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Matthew Neal, MD

  • Roberta G. Simmons Endowed Assistant Professor of Surgery Departments of Surgery and Critical Care Medicine

    Education & Training

  • Medical School – University of Pittsburgh – MD
  • Residency – University of Pittsburgh – General Surgery
  • Fellowship – University of Pittsburgh – Surgical Critical Care
  • Post-Doctoral – University of Pittsburgh – Inflammation and Innate Immunity
Research Grants

NIH Grants:  R35, R01

Research Summary

I am a surgeon-scientist with a clinical practice consisting of trauma, emergency general surgery, and surgical critical care as well as a translational research interest in coagulopathy in the setting of injury. My basic science laboratory focuses on understanding the mechanisms of hemostasis and coagulation following trauma and hemorrhagic shock with a specific interest in the impact of sterile inflammation on platelet function.  Uncontrolled hemorrhage is the leading cause of preventable death in trauma, which accounts for nearly 10% of annual mortality worldwide.  Over 25% of severely injured patients will present with impaired coagulation which increases morbidity and mortality.  Although it is well known that trauma results in a profound inflammatory response driven by innate immune activation, the mechanisms of this acute coagulopathy of trauma are poorly understood.  Our lab has recently discovered a potential link between sterile inflammation and impaired coagulation through the expression of the innate immune receptor, toll-like receptor 4 (TLR4), and the endogenous danger signaling molecule, high mobility group box 1 protein (HMGB1) on platelets, with deranged signaling leading to microvascular thrombosis and organ injury.  We are testing multiple drug targets for regulating innate immune signaling and attenuating platelet dysfunction following trauma.  The lab has multiple collaborations studying immunothrombosis in various disease states including cancer and sickle cell anemia.  We also have an interest in targeted platelet therapy and have begun to devise novel platelet-specific nanotechnology for drug delivery.  We have a multi-disciplinary collaboration combining international experts in platelet biology, coagulopathy, cellular imaging, nanotechnology, biomedical engineering, and innate immune signaling.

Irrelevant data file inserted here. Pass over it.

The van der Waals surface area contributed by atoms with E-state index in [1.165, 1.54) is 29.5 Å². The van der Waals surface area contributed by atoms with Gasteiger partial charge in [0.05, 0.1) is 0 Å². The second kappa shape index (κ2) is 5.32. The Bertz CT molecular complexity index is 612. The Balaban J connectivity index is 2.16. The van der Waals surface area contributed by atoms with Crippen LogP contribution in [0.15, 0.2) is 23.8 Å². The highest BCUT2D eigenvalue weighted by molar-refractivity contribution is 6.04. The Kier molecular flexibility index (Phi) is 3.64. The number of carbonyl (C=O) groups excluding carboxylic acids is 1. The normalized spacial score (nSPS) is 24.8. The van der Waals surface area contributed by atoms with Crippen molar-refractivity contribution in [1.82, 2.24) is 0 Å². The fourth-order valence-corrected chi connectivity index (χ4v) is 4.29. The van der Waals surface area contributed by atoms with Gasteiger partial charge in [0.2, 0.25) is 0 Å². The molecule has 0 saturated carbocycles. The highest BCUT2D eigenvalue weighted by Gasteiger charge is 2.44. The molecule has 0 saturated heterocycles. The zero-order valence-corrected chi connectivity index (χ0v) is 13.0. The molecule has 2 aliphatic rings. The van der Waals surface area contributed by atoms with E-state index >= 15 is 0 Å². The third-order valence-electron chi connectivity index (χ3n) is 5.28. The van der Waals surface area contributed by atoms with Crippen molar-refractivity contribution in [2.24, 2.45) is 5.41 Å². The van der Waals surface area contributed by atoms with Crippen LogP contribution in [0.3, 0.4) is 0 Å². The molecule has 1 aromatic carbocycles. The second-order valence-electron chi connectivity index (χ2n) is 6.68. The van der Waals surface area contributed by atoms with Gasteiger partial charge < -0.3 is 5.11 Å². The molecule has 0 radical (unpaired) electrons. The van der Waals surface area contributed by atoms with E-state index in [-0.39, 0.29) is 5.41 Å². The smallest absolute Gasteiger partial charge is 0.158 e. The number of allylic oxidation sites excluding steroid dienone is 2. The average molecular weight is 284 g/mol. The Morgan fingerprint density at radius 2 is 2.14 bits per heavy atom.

Representative Publications
  1. Dyer MR, Alexander W, Hassoune A, Chen Q, Brzoska T, Alvikas J, Liu Y, Haldeman S, Plautz W, Loughran P, Li H, Boone B, Sadovsky Y, Sundd P, Zuckerbraun BS, Neal MD. Platelet-derived extracellular vesicles released after trauma promote hemostasis and contribute to DVT in mice. J Thromb Haemost. 2019 Oct;17(10):1733-1745. doi: 10.1111/jth.14563. Epub 2019 Jul 28. PubMed PMID: 31294514; PubMed Central PMCID: PMC6773503.
  2. Vogel S, Bodenstein R, Chen Q, Feil S, Feil R, Rheinlaender J, Schäffer TE, Bohn E, Frick JS, Borst O, Münzer P, Walker B, Markel J, Csanyi G, Pagano PJ, Loughran P, Jessup ME, Watkins SC, Bullock GC, Sperry JL, Zuckerbraun BS, Billiar TR, Lotze MT, Gawaz M, Neal MD.  Platelet derived HMGB1 is a critical mediator of thrombosis.  Journal of Clinical Investigation. 2015 Dec 1;125(12):4638-54
  3. Dyer MR, Chen Q, Haldeman S, Yazdani H, Hoffman R, Loughran P, Tsung A, Zuckerbraun BS, Simmons RL, Neal MD.  Deep vein thrombosis in mice is regulated by platelet HMGB1 through release of neutrophil-extracellular traps and DNA.  Sci Reports. 2018 Feb 1;8(1):2068.
  4. Dyer MR, Hickman D, Luc N, Haldeman S, Loughran P, Pawlwoski C, Gupta AS, Neal MD.  Intravenous administration of synthetic platelets (SynthoPlate) in a mouse liver injury model of uncontrolled hemorrhage improves hemostasis.  J Trauma Acute Care Surg. 2018 Jun;84(6):917-923.
  5. Zhou H, Deng M, Liu Y, Yang C, Hoffman R, Zhou J, Loughran PA, Liao H, Scott MJ, Neal MD*, Billiar TR*.  Platelet HMGB1 is Required for Efficient Bacterial Clearance in Intra-abdominal Bacterial Sepsis.  Blood Adv 2018 Mar 27;2(6):638-648 *co-senior and corresponding author
  6. Sperry JL, Guyette FX, Brown JB, Yazer MH, Triulzi DJ, Early-Young BJ, Adams PW, Daley BJ, Miller RS, Harbrecht BG, Claridge JA, Phelan HA, Witham WR, Putnam AT, Duane LM, Alarcon LH, Callaway CW, Zuckerbraun BS, Neal MD, Rosengart MR, Forsythe RM, Billiar TR, Yealy DM, Peitzman AB, Zenati MS, for the PAMPer study group. Prehospital Air Medical Plasma Following Trauma and Hemorrhagic Shock: Results of the PAMPer Cluster Randomized Trial.  New England Journal of Medicine. 2018 Jul 26;379(4):315-326